The state of Rhode Island is the first to enact a 'solvent run-off' scheme Lewis Fickett considers the pros and cons of this unique system.

In a move with significant implications for the US insurance industry, the state of Rhode Island has enacted a unique 'solvent run-off' scheme.Since court-approved run-off has only been an option for insolvent insurers in the US, large amounts of capital have been needlessly tied up in insurers which are no longer of use to their parent companies, and the capital of such insurers has been subject to an onerous 'tax' in the form of administrative costs.Now that court-approved solvent run-off is available in one state in the US, such a scheme may prove attractive to a variety of segments of the insurance industry. While there may be benefits to be reaped from a solvent run-off scheme, the industry must understand the hoops to be jumped through in its implementation.The Rhode Island solvent run-off statute permits Rhode Island-domiciled property and casualty commercial insurers that have ceased writing new business to run-off their business while still solvent by entering into a court-approved 'commutation plan' with their creditors. The term 'commercial insurers' encompasses insurers whose business consists of the reinsuring of any line of insurance other than life and/or the insuring of any lines of insurance other than life, workers' compensation and personal lines insurance. An insurer whose business includes any of these prohibited lines may still enter into a commutation plan if it has novated its risks in the prohibited lines through an assumption reinsurance agreement.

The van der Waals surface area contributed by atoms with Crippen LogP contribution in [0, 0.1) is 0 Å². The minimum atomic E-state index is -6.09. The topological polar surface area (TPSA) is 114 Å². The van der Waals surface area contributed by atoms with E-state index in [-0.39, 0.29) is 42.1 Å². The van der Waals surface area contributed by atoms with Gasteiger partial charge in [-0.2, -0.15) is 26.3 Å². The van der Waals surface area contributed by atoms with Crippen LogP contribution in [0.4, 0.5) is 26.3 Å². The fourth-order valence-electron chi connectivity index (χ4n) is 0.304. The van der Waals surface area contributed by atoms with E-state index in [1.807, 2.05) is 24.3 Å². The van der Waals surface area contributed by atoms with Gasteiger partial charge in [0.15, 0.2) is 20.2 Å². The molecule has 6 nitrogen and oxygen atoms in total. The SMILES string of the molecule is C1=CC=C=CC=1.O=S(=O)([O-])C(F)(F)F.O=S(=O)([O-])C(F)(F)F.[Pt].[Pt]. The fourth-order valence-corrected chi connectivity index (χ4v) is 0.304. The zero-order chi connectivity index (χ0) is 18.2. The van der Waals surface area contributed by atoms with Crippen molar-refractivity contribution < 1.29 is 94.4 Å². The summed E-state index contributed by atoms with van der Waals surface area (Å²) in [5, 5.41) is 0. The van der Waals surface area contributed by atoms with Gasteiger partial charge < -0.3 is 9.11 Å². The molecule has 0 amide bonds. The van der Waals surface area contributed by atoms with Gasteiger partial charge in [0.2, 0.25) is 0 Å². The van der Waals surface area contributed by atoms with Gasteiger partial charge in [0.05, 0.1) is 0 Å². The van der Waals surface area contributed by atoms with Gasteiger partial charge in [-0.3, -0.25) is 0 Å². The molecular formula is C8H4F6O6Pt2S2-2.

Structured run-off processThe primary benefit of the scheme is the creation of a structured statutory run-off process as an option for solvent insurers, increasing management flexibility and options. The second key benefit is that the likely shortening of the run-off period should reduce the administrative costs incurred in traditional run-offs, and the delays in the extraction of capital and the payment of policyholders and other creditors.Approval of a commutation plan requires the consent of 50% of each 'class' of the insurer's creditors and the consent of the holders of 75% of the aggregate value of the liabilities owed to each class of creditor. After creditor approval, the court will enter an implementation order which will require that all creditors submit information relating to their claims and that the insurer obtain court approval before making any payments to creditors other than as permitted under the commutation plan or those made in the ordinary course of its business. The implementation order will also enjoin certain litigation, release the insurer from all obligations to its creditors upon payment of the amounts specified in the commutation plan and be binding upon the insurer and its creditors and owners, whether or not a particular creditor or owner is affected by the commutation plan or has accepted it. The binding nature of the commutation plan, is particularly important because it may incentivise creditors to participate in the commutation process. After the plan has been completed, the court enters another order that transfers liabilities subject to assumption reinsurance agreements to the assumption reinsurers, assigns each assumption reinsurer the benefit of any applicable reinsurance (if such assignment is permitted) and dissolves the insurer or discharges it from the proceedings without liabilities.Court-approved solvent run-off may appeal to multiple segments of the insurance industry. Insurance holding companies seeking to sell a subsidiary may find such a sale easier once they have potential access to a court-approved solvent run-off mechanism. When a holding company decides to divest a subsidiary, it must 'clean' that company of liabilities in order to make it a true 'shell' and thereby more attractive to would-be purchasers.This process is usually long and difficult and, where effected by reinsurance, not completely successful because the shell will remain primarily liable on its ceded policies.One option has been for the insurer to block (non-renew) its existing business until it is free of liabilities. A series of block non-renewals is, however, time-consuming. State statutes and regulations impose strict requirements with which an insurer must comply in order to effect a block non-renewal. These regulatory roadblocks may become virtually impassable where the insurer is attempting to non-renew a heavily regulated line such as personal automobile coverage or a line of insurance coverage which is in short supply in the state. Furthermore, the state-by-state nature of insurance regulation may cause an insurer licensed in multiple states to face varying non-renewal requirements, causing complications and potentially divergent degrees of success in block non-renewing policies.